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National Lead Safe Home Fund Appropriations Request

Dear Chairman Brown:

We write to share our strong support for establishing a new $100 million National Lead Safe Home Fund within the Department of Treasury in the FY2022 Financial Services Appropriations bill. We respectfully request that you work with Chairman Van Hollen to ensure this fund is included in the legislation to protect millions of children and families exposed to lead and to advance the prevention of childhood lead poisoning.

As you know, federal guidance from the CDC is clear that there is no amount of lead exposure that has been found to be safe for human exposure. Even at very low levels, exposure is linked to irreversible neurological damage and developmental delays in children and can seriously harm people of any age. Today, about half a million American children between the ages of 1 and 5 have a blood-lead level that exceeds 5 μg/dL, the reference level set by the Centers for Disease Control and Prevention (CDC) for defining an elevated blood lead level.1 Moreover, in cities like Cleveland, this sobering figure is likely to be significantly underestimated because many children at risk for lead poisoning are not testedappropriately and therefore go undetected.

Lead poisoning is a public health, education, and workforce crisis with a housing solution. It is estimated that over 23 million households in the United States contain lead hazards. Most of these homes are in disadvantaged, disinvested communities, where black and other families of color disproportionately reside. Any housing in the country built prior to 1978 is likely to contain lead paint, comprising the majority of housing in many states—65% of Ohio housing, 66% of Illinois housing, and 58% of West Virginia housing, for example.2 Experts predict that COVID-19 has only exacerbated lead exposure, as people were forced to stay in their homes throughout the pandemic. As families sought refuge in their homes to shield and protect their health, far too many living in unhealthy conditions were faced with greater exposure.

Although the use of residential lead-based paint was long ago banned nationally, its harmful legacy lives on. In Ohio, more than two-thirds, or 67%, of homes were built before lead-based paint was banned in 1978. This includes 421,640 homes with young children present who are at risk of lead exposure.3 In 2019, more than 3,500 Ohio children tested had blood-lead levels at or above the CDC reference level, with many more still to be tested.4 The annual cost of childhood lead exposure in the U.S. is $84 billion as a result of reduced lifetime productivity, increased health care and social assistance spending, and premature mortality.5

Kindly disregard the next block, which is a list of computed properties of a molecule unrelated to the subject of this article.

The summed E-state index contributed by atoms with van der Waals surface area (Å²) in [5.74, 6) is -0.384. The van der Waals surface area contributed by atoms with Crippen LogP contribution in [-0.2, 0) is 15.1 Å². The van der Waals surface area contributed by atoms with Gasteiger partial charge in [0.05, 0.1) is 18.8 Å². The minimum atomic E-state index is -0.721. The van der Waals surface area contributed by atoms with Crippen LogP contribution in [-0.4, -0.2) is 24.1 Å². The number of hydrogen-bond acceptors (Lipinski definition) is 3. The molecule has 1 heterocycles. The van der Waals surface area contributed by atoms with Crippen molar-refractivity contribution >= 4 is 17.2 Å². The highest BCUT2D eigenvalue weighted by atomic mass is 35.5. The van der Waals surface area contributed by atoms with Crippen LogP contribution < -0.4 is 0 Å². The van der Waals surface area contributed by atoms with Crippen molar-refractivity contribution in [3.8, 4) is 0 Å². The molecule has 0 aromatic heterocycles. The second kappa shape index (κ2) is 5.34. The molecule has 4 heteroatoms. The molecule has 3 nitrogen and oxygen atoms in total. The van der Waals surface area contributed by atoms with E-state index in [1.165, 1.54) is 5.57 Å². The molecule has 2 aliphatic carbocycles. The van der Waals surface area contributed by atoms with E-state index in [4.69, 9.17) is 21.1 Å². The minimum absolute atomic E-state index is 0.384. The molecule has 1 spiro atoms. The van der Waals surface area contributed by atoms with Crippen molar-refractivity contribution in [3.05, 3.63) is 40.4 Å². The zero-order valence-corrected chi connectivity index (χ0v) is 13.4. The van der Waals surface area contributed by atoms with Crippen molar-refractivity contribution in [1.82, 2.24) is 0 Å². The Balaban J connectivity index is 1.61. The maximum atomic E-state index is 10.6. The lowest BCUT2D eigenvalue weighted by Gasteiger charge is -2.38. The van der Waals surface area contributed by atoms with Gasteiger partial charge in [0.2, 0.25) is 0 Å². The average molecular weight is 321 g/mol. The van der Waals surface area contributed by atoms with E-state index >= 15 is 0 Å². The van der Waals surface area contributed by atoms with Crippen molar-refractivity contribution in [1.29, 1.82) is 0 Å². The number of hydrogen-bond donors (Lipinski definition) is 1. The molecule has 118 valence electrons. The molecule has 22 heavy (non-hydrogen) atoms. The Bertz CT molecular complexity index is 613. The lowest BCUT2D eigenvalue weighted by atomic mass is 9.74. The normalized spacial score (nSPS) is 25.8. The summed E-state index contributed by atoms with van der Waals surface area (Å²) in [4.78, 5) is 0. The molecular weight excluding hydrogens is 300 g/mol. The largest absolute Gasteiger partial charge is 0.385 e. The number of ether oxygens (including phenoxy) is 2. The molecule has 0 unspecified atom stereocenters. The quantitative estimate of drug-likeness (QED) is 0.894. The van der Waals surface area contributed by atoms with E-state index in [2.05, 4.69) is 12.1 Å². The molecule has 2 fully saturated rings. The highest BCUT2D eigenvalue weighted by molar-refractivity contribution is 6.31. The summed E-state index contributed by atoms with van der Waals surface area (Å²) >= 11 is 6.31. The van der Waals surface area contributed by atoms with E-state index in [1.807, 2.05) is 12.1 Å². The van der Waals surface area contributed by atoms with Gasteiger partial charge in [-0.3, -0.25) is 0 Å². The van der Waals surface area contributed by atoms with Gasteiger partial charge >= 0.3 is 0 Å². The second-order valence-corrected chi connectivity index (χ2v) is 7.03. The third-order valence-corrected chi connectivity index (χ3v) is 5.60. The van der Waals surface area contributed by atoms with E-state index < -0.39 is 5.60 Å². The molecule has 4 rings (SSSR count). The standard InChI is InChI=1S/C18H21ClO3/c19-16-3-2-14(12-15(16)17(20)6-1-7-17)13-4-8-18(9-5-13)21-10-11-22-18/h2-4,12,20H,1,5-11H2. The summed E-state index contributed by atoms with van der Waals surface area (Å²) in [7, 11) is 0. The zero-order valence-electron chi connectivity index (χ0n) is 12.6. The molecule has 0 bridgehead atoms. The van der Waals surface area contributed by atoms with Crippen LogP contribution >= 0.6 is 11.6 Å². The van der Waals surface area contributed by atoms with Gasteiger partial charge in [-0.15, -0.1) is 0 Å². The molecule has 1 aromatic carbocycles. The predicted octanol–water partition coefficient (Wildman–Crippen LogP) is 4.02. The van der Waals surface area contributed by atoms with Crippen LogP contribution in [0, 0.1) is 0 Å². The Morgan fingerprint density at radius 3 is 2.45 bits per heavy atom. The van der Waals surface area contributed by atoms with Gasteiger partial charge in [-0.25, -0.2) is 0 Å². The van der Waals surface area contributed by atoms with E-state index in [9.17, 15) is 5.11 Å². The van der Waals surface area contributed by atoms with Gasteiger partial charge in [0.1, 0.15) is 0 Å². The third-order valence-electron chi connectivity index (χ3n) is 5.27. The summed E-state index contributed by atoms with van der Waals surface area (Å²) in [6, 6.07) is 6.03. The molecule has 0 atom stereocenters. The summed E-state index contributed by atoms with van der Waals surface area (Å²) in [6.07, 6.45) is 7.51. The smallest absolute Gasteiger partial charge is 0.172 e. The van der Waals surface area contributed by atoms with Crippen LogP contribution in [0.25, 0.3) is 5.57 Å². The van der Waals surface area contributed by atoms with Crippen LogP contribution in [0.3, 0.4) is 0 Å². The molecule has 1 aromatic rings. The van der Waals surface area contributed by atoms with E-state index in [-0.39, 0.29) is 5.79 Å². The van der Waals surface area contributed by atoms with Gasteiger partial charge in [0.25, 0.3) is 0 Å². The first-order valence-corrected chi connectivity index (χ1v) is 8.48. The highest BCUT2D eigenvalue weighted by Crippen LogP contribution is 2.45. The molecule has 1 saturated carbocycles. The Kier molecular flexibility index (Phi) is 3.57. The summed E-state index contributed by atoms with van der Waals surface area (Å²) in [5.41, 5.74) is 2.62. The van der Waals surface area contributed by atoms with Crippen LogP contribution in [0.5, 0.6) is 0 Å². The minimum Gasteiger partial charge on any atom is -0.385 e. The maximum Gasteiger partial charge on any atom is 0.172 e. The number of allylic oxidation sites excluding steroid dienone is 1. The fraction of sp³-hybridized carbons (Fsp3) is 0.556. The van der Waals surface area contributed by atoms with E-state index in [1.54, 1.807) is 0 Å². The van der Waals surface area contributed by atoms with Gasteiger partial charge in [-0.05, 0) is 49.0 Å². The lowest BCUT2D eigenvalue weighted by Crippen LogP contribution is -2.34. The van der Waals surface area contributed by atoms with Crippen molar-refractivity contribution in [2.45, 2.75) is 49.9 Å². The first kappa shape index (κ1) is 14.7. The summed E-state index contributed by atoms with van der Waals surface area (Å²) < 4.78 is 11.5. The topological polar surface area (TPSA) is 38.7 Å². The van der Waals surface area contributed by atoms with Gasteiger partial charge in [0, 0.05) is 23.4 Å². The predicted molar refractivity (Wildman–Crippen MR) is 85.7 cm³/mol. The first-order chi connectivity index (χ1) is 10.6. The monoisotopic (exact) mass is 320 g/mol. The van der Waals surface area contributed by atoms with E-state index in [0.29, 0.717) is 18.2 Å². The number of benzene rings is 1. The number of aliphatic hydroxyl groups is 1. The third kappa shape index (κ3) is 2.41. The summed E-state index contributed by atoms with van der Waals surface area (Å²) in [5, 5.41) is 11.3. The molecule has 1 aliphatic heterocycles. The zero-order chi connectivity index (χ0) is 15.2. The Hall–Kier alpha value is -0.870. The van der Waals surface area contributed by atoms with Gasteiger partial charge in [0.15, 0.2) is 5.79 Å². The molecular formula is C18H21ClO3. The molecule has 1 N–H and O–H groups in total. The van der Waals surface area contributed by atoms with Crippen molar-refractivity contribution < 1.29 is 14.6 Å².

Luckily, solutions to lead poisoning exist. By repairing older homes, we can substantially cut the number of children who are irreparably harmed by exposure and provide a pathway to greater opportunities for health and racial equity. But these repairs come at a cost, and no one entity or agency alone can make it happen. This is an issue that requires attention, investment, and alignment of multiple federal agencies and departments, as well as partnerships across multiple levels of government and the private sector.

The National Lead Safe Home Fund would be a new funding source established within the Treasury Department to provide flexible grant funding to 501(c)(3) non-profit organizations to proactively support low-income property owners in making the necessary home repairs to prevent lead poisoning. Many local municipalities have worked to enact statutes that require residential lead hazard inspections, remediation, and certification of lead-safe status, especially in rental properties. However, currently existing resources to support property owners—many of whom are low-income themselves—are not adequate to meet the need. Often, loan criteria cannot be met or the process for accessing funds can be so challenging that the remediation ultimately does not occur. The new National Lead Safe Home Fund would enable non-profit organizations across the country to disseminate funds to low-income property owners to remediate lead quickly and effectively while also creating sustained jobs for local contractors, inspectors, and other lead safe work professionals. This funding source would complement ongoing efforts through HUD’s Office of Lead Hazard Control and Healthy Homes and enable local communities to leverage investments from banks, Community Development Financial Institutions (CDFIs), nonprofit health systems and other private-sector agencies to create new home repair financial products that include low-cost, low-dollar loans, grants, and incentives to support home repairs. In addition to making tens of thousands of homes lead safe, the fund could unlock vital investment tools for the nation’s aging housing stock while contributing to job creation and economic mobility in impacted communities through trainings in inspection, specialized cleaning, and home repair as well as new jobs for window manufacturers, window installers, and contract workers.

Thank you for your consideration. We hope you will support this appropriations request in the FY2022 Financial Services bill.


Lead Safe Cleveland Coalition